Ultimately, Jindrak was dropped from the group.[6][3] The main reasons were that Jindrak was deemed immature and not ready for the role,[7] while Triple H also considered him a bad influence for the younger Orton, Jindrak and Orton being close friends at the time.[6] One incident where the four were on a roadtrip to the next event led to Triple H demanding that Jindrak and Orton be separated, and to not be involved with Jindrak at all.[6] Early signs that Jindrak's role was not guaranteed came when similar vignettes featuring just the original trio were filmed.[6] Eventually, McMahon relented,[7] telling Jindrak "Mark, basically the hype may have been too much to shove you down the fans' throats", the hype coming from WWE's constant promotion of the fourth Evolution member.[10] Evolution would reinduct Batista into the group when he interfered in a match between Goldberg and Shawn Michaels on the 20th October 2003 edition of Raw.[11] Jindrak would form a short-lived tag team with Garrison Cade,[12] and generally was involved in smaller feuds before being released from WWE on 5th July 2005.[13] Nevertheless, he would achieve great success wrestling in Mexico.[14]


Because Jindrak was replaced in Evolution prior to making his debut for the stable, the vignettes featuring him were never featured in Evolution's Titantron, with the helicopter and nightclub clips containing just the trio. When Batista was re-added, WWE simply spliced clips of him between the vignettes. One vignette featuring Jindrak walking over a hill was included in the 2020 documentary WWE Ruthless Aggression.[6] Orton and Pritchard confirmed that additional vignettes involving Jindrak were filmed,[6] but they have never been publicly released by WWE.



Evolution Titantron containing clips of the helicopter and nightclub scenes without Jindrak, and splicing in footage of Batista.

WWE Ruthless Aggression providing a vignette of Jindrak in the stable.

Something to Wrestle with Bruce Prichard discussing Jindrak in Evolution and some of the other vignettes filmed.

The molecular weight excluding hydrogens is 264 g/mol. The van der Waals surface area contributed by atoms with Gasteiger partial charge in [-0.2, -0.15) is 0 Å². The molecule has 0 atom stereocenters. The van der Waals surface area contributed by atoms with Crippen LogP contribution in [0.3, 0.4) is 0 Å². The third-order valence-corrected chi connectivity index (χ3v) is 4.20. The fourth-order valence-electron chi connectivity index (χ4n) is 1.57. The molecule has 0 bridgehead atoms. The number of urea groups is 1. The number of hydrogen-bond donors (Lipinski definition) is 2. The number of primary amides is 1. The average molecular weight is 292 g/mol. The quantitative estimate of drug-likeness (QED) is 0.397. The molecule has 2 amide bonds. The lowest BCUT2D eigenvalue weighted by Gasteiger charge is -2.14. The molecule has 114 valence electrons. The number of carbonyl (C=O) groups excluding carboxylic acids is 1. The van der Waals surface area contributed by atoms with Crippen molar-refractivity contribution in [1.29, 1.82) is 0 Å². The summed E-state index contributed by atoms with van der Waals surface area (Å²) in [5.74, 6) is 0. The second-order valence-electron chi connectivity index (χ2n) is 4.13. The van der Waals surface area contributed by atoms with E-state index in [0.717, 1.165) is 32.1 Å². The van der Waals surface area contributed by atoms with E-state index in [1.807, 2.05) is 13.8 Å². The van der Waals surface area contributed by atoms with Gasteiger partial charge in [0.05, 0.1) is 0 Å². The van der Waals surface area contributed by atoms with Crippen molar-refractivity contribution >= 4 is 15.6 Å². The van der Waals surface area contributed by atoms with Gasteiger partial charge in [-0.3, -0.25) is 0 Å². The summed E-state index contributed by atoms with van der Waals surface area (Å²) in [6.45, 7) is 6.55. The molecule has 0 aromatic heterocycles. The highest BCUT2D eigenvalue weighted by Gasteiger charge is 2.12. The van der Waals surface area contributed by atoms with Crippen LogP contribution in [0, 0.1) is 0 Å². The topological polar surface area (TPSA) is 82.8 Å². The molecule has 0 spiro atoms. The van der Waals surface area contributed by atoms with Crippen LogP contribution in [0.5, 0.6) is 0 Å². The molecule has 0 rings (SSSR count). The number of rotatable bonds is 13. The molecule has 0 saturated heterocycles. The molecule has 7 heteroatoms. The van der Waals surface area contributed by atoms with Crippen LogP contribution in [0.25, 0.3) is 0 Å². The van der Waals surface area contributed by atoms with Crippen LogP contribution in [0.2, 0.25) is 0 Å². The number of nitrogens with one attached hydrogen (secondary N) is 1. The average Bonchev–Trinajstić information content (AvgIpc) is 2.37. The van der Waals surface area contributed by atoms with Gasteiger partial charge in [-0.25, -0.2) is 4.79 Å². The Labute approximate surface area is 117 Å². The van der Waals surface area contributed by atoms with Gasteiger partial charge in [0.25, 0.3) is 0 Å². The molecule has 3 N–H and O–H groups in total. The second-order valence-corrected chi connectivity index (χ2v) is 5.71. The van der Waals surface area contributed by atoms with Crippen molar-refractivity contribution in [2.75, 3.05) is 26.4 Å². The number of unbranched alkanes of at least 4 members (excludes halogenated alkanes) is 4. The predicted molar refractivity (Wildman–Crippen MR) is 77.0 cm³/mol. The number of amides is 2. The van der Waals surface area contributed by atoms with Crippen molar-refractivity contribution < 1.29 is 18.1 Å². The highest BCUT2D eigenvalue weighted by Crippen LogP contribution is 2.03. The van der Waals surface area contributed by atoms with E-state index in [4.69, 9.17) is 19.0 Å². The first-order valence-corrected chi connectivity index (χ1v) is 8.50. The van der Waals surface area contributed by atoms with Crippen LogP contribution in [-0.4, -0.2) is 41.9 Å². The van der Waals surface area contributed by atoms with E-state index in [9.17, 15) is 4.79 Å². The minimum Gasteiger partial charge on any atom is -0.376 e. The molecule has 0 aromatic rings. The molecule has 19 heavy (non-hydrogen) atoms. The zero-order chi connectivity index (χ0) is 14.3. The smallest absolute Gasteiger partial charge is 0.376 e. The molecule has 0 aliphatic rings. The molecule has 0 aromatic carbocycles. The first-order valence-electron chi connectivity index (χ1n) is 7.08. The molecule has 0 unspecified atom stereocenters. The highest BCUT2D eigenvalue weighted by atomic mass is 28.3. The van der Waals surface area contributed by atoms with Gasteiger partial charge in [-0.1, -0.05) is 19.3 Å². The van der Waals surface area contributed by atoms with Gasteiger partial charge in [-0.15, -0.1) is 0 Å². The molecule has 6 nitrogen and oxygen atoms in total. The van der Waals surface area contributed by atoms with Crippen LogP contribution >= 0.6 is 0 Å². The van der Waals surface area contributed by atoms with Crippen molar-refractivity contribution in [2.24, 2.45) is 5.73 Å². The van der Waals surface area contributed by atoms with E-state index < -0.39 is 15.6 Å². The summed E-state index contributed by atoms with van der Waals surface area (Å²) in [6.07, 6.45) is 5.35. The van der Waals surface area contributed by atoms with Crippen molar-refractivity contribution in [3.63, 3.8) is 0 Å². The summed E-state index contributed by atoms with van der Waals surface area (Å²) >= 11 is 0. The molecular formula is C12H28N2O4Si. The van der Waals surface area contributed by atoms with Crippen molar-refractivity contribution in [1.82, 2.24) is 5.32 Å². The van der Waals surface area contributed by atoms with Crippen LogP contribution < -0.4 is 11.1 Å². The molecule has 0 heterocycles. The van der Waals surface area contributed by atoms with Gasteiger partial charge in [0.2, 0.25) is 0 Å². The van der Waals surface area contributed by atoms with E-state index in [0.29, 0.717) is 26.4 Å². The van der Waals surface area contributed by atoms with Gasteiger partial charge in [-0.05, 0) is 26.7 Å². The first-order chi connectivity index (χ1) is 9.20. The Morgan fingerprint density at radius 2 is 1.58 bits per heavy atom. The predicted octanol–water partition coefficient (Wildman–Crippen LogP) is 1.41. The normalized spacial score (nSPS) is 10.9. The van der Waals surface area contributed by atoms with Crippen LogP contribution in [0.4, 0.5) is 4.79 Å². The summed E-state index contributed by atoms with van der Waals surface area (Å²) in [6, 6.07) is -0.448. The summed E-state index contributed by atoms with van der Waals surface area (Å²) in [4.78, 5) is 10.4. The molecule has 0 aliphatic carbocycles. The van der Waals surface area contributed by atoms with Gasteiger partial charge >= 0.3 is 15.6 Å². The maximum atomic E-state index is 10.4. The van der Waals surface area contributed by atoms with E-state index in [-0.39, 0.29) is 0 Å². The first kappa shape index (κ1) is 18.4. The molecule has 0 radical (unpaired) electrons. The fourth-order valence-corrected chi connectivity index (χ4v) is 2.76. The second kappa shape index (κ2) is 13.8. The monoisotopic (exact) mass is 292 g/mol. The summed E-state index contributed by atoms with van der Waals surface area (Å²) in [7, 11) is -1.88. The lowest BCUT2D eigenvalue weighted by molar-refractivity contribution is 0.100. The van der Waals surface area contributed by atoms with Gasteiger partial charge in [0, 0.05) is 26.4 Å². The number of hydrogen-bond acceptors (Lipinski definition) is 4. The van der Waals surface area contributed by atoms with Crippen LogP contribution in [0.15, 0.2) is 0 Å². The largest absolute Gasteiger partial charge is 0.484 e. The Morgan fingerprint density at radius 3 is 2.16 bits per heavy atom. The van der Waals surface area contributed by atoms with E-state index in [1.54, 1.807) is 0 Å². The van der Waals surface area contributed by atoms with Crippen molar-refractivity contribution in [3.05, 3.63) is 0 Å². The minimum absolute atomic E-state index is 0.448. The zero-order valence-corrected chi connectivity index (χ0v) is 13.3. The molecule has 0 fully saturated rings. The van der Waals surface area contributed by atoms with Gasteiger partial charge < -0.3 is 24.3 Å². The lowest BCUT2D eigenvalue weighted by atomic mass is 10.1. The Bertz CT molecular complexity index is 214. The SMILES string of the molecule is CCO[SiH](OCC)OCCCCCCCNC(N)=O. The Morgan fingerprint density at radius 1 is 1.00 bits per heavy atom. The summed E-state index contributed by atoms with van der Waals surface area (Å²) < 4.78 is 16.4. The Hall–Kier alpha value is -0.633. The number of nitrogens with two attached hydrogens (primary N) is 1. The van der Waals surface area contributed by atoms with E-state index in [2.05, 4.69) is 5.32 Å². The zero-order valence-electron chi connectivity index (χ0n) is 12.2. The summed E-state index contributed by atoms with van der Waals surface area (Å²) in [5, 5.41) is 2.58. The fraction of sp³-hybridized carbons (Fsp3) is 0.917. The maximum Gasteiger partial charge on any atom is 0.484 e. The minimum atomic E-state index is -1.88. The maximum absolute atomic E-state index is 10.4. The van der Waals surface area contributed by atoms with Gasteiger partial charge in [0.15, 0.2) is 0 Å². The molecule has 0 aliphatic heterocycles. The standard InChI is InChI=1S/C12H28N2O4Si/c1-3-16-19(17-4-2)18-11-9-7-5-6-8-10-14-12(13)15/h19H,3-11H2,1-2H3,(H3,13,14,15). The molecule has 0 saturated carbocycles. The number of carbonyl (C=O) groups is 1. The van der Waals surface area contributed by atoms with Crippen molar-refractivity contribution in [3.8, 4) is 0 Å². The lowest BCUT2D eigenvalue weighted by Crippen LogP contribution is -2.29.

See Also


  1. Bleacher Report comparing Evolution to the Four Horsemen. Retrieved 26 Feb '22
  2. Pro Wrestling Stories detailing the Four Horsemen. Retrieved 26 Feb '22
  3. 3.0 3.1 3.2 WhatCulture detailing the enforcer role Batista and Jindrak were considered for. Retrieved 26 Feb '22
  4. Last Word on Sports detailing Orton and Batista's success in wrestling. Retrieved 26 Feb '22
  5. KB Wrestling Reviews reviewing Evolution's debut on the 20th January 2003 edition of Raw. Retrieved 26 Feb '22
  6. 6.0 6.1 6.2 6.3 6.4 6.5 6.6 6.7 WWE Ruthless Aggression detailing Batista's injury, the Jindrak plans and vignettes, and why he was dropped in favour of Batista again. Retrieved 26 Feb '22
  7. 7.0 7.1 7.2 The Sportster detailing Triple H convincing Vince McMahon to drop Jindrak in favour of Batista. Retrieved 26 Feb '22
  8. Cagematch noting Jindrak as a two-time WCW World Tag Team Champion. Retrieved 26 Feb '22
  9. Hooked on Sport noting Jindrak being a member of The Alliance and how he was dropped from Evolution in favour of Batista. Retrieved 26 Feb '22
  10. Archived Sun Sentinal reporting on Jindrak's comments following his release and McMahon informing him he was not going to be a part of Evolution. Retrieved 26 Feb '22
  11. KB Wrestling Reviews reviewing Batista joining Evolution on the 20th October 2003 edition of Raw. Retrieved 26 Feb '22
  12. Cagematch noting Jindrak teaming with Garrison Cade. Retrieved 26 Feb '22
  13. Wrestling News Source noting Jindrak being released by WWE. Retrieved 26 Feb '22
  14. ESPN reporting on Jindrak's success wrestling in Mexico. Retrieved 26 Feb '22